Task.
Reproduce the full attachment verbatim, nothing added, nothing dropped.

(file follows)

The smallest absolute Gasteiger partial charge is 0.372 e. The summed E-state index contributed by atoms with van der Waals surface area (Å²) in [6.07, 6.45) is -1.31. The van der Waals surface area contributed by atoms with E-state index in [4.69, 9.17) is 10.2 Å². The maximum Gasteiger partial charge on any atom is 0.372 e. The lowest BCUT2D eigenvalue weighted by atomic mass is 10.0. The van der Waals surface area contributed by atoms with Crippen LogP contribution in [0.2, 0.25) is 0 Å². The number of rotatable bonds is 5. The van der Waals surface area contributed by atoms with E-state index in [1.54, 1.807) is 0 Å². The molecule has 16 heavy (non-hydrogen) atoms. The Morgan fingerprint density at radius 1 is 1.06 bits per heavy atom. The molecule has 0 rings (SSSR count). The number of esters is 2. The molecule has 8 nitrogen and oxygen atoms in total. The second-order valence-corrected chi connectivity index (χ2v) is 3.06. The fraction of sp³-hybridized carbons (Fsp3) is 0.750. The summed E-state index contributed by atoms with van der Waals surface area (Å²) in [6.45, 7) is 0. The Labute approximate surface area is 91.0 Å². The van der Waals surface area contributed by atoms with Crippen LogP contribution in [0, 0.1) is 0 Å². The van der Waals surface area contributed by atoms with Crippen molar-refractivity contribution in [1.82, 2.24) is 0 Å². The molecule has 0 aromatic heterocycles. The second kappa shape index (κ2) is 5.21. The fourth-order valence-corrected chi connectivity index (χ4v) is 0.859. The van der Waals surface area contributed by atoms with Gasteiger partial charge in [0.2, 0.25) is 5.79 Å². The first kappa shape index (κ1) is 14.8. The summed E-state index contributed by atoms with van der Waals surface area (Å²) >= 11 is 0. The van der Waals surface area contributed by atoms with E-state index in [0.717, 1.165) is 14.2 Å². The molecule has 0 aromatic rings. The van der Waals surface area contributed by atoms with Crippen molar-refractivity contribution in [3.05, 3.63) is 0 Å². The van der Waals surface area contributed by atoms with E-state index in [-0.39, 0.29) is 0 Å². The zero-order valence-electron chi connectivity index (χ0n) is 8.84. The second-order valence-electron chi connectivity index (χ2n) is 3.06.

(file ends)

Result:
The smallest absolute Gasteiger partial charge is 0.372 e. The summed E-state index contributed by atoms with van der Waals surface area (Å²) in [6.07, 6.45) is -1.31. The van der Waals surface area contributed by atoms with E-state index in [4.69, 9.17) is 10.2 Å². The maximum Gasteiger partial charge on any atom is 0.372 e. The lowest BCUT2D eigenvalue weighted by atomic mass is 10.0. The van der Waals surface area contributed by atoms with Crippen LogP contribution in [0.2, 0.25) is 0 Å². The number of rotatable bonds is 5. The van der Waals surface area contributed by atoms with E-state index in [1.54, 1.807) is 0 Å². The molecule has 16 heavy (non-hydrogen) atoms. The Morgan fingerprint density at radius 1 is 1.06 bits per heavy atom. The molecule has 0 rings (SSSR count). The number of esters is 2. The molecule has 8 nitrogen and oxygen atoms in total. The second-order valence-corrected chi connectivity index (χ2v) is 3.06. The fraction of sp³-hybridized carbons (Fsp3) is 0.750. The summed E-state index contributed by atoms with van der Waals surface area (Å²) in [6.45, 7) is 0. The Labute approximate surface area is 91.0 Å². The van der Waals surface area contributed by atoms with Crippen LogP contribution in [0, 0.1) is 0 Å². The van der Waals surface area contributed by atoms with Crippen molar-refractivity contribution in [1.82, 2.24) is 0 Å². The molecule has 0 aromatic heterocycles. The second kappa shape index (κ2) is 5.21. The fourth-order valence-corrected chi connectivity index (χ4v) is 0.859. The van der Waals surface area contributed by atoms with Gasteiger partial charge in [0.2, 0.25) is 5.79 Å². The first kappa shape index (κ1) is 14.8. The summed E-state index contributed by atoms with van der Waals surface area (Å²) >= 11 is 0. The van der Waals surface area contributed by atoms with E-state index in [0.717, 1.165) is 14.2 Å². The molecule has 0 aromatic rings. The van der Waals surface area contributed by atoms with Crippen molar-refractivity contribution in [3.05, 3.63) is 0 Å². The van der Waals surface area contributed by atoms with E-state index in [-0.39, 0.29) is 0 Å². The zero-order valence-electron chi connectivity index (χ0n) is 8.84. The second-order valence-electron chi connectivity index (χ2n) is 3.06.